INDEPENDENT Media and former Cape Times editor Alide Dasnois reached a settlement yesterday in a Labour Court case in which she had sued the company over her removal from the post in December 2013.
Independent described the settlement as a vindication of the view that it has an “absolute right to act against any editor demonstrating poor editorial judgment, and that the adverse market performance of a newspaper is a legitimate reason for an editor’s removal”.
The matter between Independent and Dasnois came to a head on the evening of December 5, 2013, when the founding leader of the country’s democracy, Nelson Mandela, died.
“In line with pre-existing Mandela coverage plans, similar to every other newspaper house in South Africa, Independent’s titles recalled all their front pages from the presses and redesigned these to lead with the news of Madiba’s passing,” the company said.
“The exception to this in the Independent Group – and unique among all major papers here and across the world – was Dasnois’ Cape Times.”
Independent Media executive chairman Dr Iqbal Survé said: “Alide Dasnois will forever be known as the editor who failed to tell the story of the death of Nelson Mandela on the front page of the newspaper she edited.
“No other editor in the world would have recorded his death on a wraparound.”
Dr Survé said that by opting for a wraparound, Dasnois had deprived readers of the Cape Times of the right to read what had happened to Mandela the night before.
“The Cape Times is a newspaper of record in the city hosting Parliament, and I was astounded that it did not cover his death on page one,” Dr Survé said.
As for the stories that circulated at the time that Time magazine had placed the wraparound among the top 15 in the manner in which Mandela’s death was covered, Dr Survé said: “I believe it’s a fabrication, something that came after the fact. This excuse was used by Alide and her colleagues because they realised they had made a huge mistake.
“When we called an editors’ forum and asked every editor whether they would have even considered a wraparound for the story of Madiba’s death, every one of them said, ‘Absolutely not!’.
“I really feel sorry for Alide, who chose to reduce her entire career to one indefensible decision based on everything but editorial imperatives that night.
“Deep down, in her heart of hearts, she knows this was wrong. I wish her well in her future career.”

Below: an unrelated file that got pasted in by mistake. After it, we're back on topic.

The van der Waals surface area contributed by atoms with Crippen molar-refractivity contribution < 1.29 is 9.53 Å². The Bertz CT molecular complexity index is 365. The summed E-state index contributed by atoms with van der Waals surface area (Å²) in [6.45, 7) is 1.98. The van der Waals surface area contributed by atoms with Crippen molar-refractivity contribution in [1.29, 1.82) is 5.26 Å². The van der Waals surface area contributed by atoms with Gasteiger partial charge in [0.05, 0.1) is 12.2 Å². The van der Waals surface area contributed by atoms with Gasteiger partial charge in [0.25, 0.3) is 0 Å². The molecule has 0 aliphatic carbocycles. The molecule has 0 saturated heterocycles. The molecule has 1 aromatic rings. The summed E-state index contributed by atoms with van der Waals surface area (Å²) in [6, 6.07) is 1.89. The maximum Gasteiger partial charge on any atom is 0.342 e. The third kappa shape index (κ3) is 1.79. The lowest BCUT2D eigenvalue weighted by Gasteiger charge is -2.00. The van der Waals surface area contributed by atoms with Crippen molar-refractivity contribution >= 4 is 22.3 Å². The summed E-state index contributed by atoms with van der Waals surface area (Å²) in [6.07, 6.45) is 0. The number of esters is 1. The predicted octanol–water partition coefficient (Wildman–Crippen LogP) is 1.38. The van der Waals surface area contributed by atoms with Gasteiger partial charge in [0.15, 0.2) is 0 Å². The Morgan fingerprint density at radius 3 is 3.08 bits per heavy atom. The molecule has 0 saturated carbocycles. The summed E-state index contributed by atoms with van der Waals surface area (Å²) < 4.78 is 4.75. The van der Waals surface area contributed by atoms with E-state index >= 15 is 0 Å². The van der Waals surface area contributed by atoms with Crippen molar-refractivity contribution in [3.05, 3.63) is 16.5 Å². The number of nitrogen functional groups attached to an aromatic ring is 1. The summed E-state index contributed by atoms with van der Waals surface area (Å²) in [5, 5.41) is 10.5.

The company viewed her actions as gross negligent conduct, unbecoming an editor of the premier paper of record for South Africa’s parliamentary capital, and on the basis of this error of judgment alone, Dr Survé removed her from the Cape Times.
Subsequent to this, Dasnois faced a disciplinary charge for gross misconduct and dereliction of duty. She was found guilty and dismissed from the company.
In suing the company in the Labour Court, alleging discrimination and unfair dismissal, she claimed R4 million as payment for 38 months’ salary.
In its statement, Independent Media said that on several occasions over the last two years, Dasnois had attempted to conclude the matter in return for a substantial financial payout. Independent had consistently rejected this, believing that the matter of her decision on the night of December 5, had to be ventilated in open court.
“We have also held that Dasnois’ attempts to frame the matter as one of press freedom and editorial prerogative made it even more important to settle the matter in court,” the statement said.
“It remains our view that Dasnois’ case was flimsy, had no basis in law or the constitution, was driven by quixotic public posturing, and had nothing to do with issues of press freedom.
“Incidentally, on November 14, 2013, Independent’s senior management, including Dasnois’ editorial colleagues, advised the company’s incoming chairman, Dr Iqbal Survé, to remove Dasnois from the Cape Times as a result of the paper’s dismal performance. The new chairman was also concerned with the lack of diversity in the Cape Times newsroom that Dasnois ran, with not a single African senior reporter or sub-editor at the newspaper. This was out of line with the positioning of the company under its new owners.”
Yesterday’s agreement, which has been made an order of court, represents the full and final settlement between the company and Dasnois, and concludes all outstanding matters between them.
“For all the public posturing over the last two years, it remains an incontrovertible fact that Dasnois made a mistake that will forever be a mark on her career.”